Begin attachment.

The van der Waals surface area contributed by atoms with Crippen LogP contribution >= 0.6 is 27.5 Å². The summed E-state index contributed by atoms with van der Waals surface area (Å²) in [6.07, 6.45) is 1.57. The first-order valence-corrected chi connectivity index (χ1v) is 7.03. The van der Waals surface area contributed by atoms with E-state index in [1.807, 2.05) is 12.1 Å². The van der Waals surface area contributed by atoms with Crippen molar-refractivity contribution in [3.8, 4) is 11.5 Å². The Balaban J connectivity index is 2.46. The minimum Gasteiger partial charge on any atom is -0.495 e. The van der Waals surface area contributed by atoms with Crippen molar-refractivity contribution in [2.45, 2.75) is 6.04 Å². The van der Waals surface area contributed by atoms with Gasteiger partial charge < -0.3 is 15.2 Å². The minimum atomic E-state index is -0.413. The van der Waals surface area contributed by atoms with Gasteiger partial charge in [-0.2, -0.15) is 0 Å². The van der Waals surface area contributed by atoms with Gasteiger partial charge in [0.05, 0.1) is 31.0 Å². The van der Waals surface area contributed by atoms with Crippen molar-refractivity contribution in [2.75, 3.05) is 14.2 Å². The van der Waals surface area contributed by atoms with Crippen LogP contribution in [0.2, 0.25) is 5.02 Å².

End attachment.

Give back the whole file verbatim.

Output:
The van der Waals surface area contributed by atoms with Crippen LogP contribution >= 0.6 is 27.5 Å². The summed E-state index contributed by atoms with van der Waals surface area (Å²) in [6.07, 6.45) is 1.57. The first-order valence-corrected chi connectivity index (χ1v) is 7.03. The van der Waals surface area contributed by atoms with E-state index in [1.807, 2.05) is 12.1 Å². The van der Waals surface area contributed by atoms with Crippen molar-refractivity contribution in [3.8, 4) is 11.5 Å². The Balaban J connectivity index is 2.46. The minimum Gasteiger partial charge on any atom is -0.495 e. The van der Waals surface area contributed by atoms with Crippen molar-refractivity contribution in [2.45, 2.75) is 6.04 Å². The van der Waals surface area contributed by atoms with Gasteiger partial charge < -0.3 is 15.2 Å². The minimum atomic E-state index is -0.413. The van der Waals surface area contributed by atoms with Gasteiger partial charge in [-0.2, -0.15) is 0 Å². The van der Waals surface area contributed by atoms with Gasteiger partial charge in [0.05, 0.1) is 31.0 Å². The van der Waals surface area contributed by atoms with Crippen molar-refractivity contribution in [2.75, 3.05) is 14.2 Å². The van der Waals surface area contributed by atoms with Crippen LogP contribution in [0.2, 0.25) is 5.02 Å².